- Intel now says users should avoid installing and partners should stop distributing the patch it issued to protect against the Meltdown and Spectre attacks.
- The company had already acknowledged that the patch could lead to unexpected reboots, but had previously publicly advised users to install it anyway.
- The company has found the root cause of the problem – at least for some of its chips – and is working on a new patch.
- Intel is offering mixed messages – telling users to keep their computer systems up-to-date, but to avoid this fix.
- Consumers who have been trained to install any and all security updates may find it difficult to figure out how to avoid installing this particular patch.
When it comes to protecting computers from the Spectre and Meldown attacks, Intel issued some new advice Monday: customers and companies should avoid installing and its partners should stop distributing the fix it issued to address them.
Unfortunately for consumers, that may be easier said than done.
Intel previously acknowledged that the software patch it issued appeared to be causing some customers’ computers to reboot more frequently than normal. Intel said Monday it had identified the root cause of the reboot problem and is working on a new patch. In the meantime, the company said users shouldn’t install the old one.
“I apologise for any disruption this change in guidance may cause,” Navin Shenoy, executive vice president of Intel’s Data Center Group, said in a blog post. “The security of our products is critical for Intel, our customers and partners, and for me, personally. I assure you we are working around the clock to ensure we are addressing these issues.”
Intel’s announcement is likely to cause confusion for many consumers. At least for Windows users, patches such as the one Intel issued typically come through the Windows Update feature, not from Intel itself. It can be difficult to comb through those updates to weed out and avoid particular ones. And many consumers have been trained to just automatically install all security updates that come along.
Indeed, in virtually the next breath after telling users not to install this particular patch, Shenoy advised users to keep their computers updated – a decidedly mixed message at best.
“We continue to urge all customers to vigilantly maintain security best practice and for consumers to keep systems up-to-date,” he said.
The Spectre and Meldown attacks are made possible by an underlying vulnerability that affects nearly every computer chip and the vast majority of every PC, tablet and smartphone made over the last 20 years. The attacks, which became public earlier this month, could allow a malicious actor to exploit that vulnerability and get access to the secret data that’s on a computer, including passwords. Intel chips are particularly vulnerable to the Meltdown attack.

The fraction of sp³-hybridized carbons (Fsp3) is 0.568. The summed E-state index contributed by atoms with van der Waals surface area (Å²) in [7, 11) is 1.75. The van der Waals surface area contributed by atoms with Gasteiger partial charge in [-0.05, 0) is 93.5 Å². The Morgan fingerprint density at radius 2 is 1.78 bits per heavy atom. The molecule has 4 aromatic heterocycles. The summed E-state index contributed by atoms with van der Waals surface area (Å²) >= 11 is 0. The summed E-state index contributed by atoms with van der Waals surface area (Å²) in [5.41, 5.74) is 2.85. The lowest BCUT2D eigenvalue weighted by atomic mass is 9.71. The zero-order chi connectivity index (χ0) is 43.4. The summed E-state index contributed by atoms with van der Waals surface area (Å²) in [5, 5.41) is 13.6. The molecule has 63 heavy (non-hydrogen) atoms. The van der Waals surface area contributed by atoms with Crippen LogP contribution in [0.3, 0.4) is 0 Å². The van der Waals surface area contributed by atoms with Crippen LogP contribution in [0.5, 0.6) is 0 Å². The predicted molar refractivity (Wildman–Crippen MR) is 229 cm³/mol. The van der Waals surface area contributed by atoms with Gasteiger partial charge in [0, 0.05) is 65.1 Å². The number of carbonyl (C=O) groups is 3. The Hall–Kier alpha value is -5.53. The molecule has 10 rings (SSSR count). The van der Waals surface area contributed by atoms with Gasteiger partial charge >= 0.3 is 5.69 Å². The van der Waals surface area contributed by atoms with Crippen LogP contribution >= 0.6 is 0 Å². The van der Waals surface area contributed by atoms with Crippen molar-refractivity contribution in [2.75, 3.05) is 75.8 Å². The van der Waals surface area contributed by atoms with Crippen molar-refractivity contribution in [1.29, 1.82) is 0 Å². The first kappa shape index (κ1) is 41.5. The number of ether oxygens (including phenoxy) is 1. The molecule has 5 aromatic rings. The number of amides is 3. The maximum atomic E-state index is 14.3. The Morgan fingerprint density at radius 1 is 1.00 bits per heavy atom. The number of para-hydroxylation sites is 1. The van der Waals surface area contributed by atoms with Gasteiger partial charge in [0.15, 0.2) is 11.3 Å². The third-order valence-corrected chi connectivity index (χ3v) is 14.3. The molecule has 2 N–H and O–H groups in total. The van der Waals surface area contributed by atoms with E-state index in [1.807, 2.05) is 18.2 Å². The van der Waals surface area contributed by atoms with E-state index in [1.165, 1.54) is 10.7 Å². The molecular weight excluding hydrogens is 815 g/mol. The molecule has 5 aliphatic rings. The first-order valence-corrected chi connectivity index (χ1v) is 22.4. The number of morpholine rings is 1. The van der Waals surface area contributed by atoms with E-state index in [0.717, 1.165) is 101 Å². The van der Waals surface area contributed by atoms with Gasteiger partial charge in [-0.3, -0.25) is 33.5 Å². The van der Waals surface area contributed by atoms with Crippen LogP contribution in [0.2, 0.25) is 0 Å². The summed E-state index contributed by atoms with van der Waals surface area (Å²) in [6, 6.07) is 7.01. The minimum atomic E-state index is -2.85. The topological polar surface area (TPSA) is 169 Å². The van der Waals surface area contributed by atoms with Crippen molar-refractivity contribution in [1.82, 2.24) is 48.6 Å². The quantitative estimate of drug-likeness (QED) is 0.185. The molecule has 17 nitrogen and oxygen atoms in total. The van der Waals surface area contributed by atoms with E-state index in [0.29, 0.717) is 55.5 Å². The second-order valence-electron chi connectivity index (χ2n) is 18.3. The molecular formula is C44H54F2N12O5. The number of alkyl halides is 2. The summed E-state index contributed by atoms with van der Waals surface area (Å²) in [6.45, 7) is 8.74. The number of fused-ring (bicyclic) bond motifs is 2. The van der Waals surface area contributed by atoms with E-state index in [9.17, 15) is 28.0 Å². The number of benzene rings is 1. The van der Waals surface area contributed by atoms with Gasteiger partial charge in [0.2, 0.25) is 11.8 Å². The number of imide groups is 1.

The rebooting problem was reported early on
Ever since Intel started issuing its patch for the vulnerability on January 3, some PC users have reported that their machines were rebooting more frequently that normal. The following week, Intel, in a blog post, acknowledged it was aware of the issues with the patch, noting that they seemed to particularly affect its fourth-generation Haswell and fifth-generation Broadwell chips, and said it was looking into the problem.
At the time, the company publicly advised users to continue to update their PCs with the fix. But quietly, the company told some users they should “delay” installing it, according to the Wall Street Journal.
Now the chip maker is giving that advice to everyone.
Intel has identified the root cause of the rebooting problem for Haswell and Broadwell chip models, Shenoy said. It’s testing a new patch with partners, he said.
There are still several Intel chip models that are reportedly experiencing rebooting issues, including its second-generation Sandy Bridge, third-generation Ivy Bridge, sixth-generation Skylake, and seventh-generation Kaby Lake models. A spokesperson for Intel told Business Insider that the company is working on the Haswell and Broadwell chips first, and will subsequently work on fixes for other models.
You can find a full list of Intel chips that are affected by the Spectre and Meltdown bugs here.
Unfortunately, there isn’t much those who are affected with the rebooting issues can do until Intel releases the new patch. Business Insider will report when the company announces it.
While you may not want to update your PC via the usual Windows Update feature quite yet, you should update individual software, apps, and programs, including your web browser.